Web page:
Padden bill bans dwarf-tossing contests, aims to end exploitation of ‘little people’

OLYMPIA – A bill sponsored by Sen. Mike Padden, R-Spokane Valley, would end dwarf-tossing contests at bars and strip clubs across the state – and end a most-unsporting activity that demeans and exploits those of small stature.

Senate Bill 5486 would ban dwarf-tossing contests and promotions as well as any other “recreational activity involving exploitation that endangers the health, safety and welfare of any person with dwarfism.” The ban applies to establishments that serve liquor and adult-entertainment venues. A hearing on the bill is set for 10 a.m. Jan. 31 before the Senate Law and Justice Committee.

Padden, ranking Republican member on the Senate Law and Justice Committee, said he became interested when a constituent contacted him about a dwarf-tossing contest last October at a strip club in the city of Spokane Valley. The constituent, a medical student with dwarfism, raised concern about potential harm to participants.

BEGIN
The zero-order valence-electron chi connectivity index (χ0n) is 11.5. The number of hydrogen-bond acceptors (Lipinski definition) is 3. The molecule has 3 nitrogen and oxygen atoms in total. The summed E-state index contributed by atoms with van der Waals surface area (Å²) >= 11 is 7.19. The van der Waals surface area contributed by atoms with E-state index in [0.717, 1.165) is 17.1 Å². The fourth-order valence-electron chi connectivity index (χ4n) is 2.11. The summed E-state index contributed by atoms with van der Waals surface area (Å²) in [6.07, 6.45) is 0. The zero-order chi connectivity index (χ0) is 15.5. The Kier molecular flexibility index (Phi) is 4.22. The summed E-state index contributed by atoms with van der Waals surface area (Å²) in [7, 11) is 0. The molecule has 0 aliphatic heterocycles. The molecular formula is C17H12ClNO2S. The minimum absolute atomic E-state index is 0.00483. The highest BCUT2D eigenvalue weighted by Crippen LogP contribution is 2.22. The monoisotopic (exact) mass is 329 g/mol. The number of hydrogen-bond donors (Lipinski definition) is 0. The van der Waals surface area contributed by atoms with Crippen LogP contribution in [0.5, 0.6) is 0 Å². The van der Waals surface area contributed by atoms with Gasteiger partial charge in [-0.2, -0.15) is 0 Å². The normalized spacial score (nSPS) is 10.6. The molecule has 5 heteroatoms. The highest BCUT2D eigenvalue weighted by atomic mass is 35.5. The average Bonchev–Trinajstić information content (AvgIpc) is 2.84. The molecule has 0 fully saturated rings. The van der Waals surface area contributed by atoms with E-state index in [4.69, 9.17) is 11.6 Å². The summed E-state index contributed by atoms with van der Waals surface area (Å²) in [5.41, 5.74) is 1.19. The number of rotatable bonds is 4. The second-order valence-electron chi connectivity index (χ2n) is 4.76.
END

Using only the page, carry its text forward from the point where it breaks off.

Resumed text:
“There’s nothing funny about dwarf-tossing,” Padden said. “It ridicules and demeans people with dwarfism, and causes others to think of them as objects of public amusement. Even when participants are willing, it exposes them to the possibility of lifetime spinal injury. Dwarf-tossing is an offense to our sensibilities.”

Dwarf-tossing originated in Australia as a pub promotion and spread to America in the late 1980s. People with dwarfism, wearing special padded clothing or Velcro costumes, are thrown onto mattresses or at Velcro-covered targets. Contestants compete to throw the dwarf the farthest. In 1989, Florida enacted a ban on dwarf-tossing at establishments where liquor is served, and New York followed with a similar ban in 1990.

Advocates for “little people” note that persons with dwarfism are particularly susceptible to spine and neck injuries. While generally opposed to disparate treatment for their community, they say the concern is outweighed by the possibility of injury, the demeaning nature of the activity, and the chance that it might inspire attacks on others. In 2012, a man celebrating his birthday at a pub in England was severely injured when a pubgoer picked him up and threw him – an incident likely inspired by news coverage of dwarf-tossing contests.

Padden’s legislation applies to contests and promotions involving adults shorter than four-feet-ten.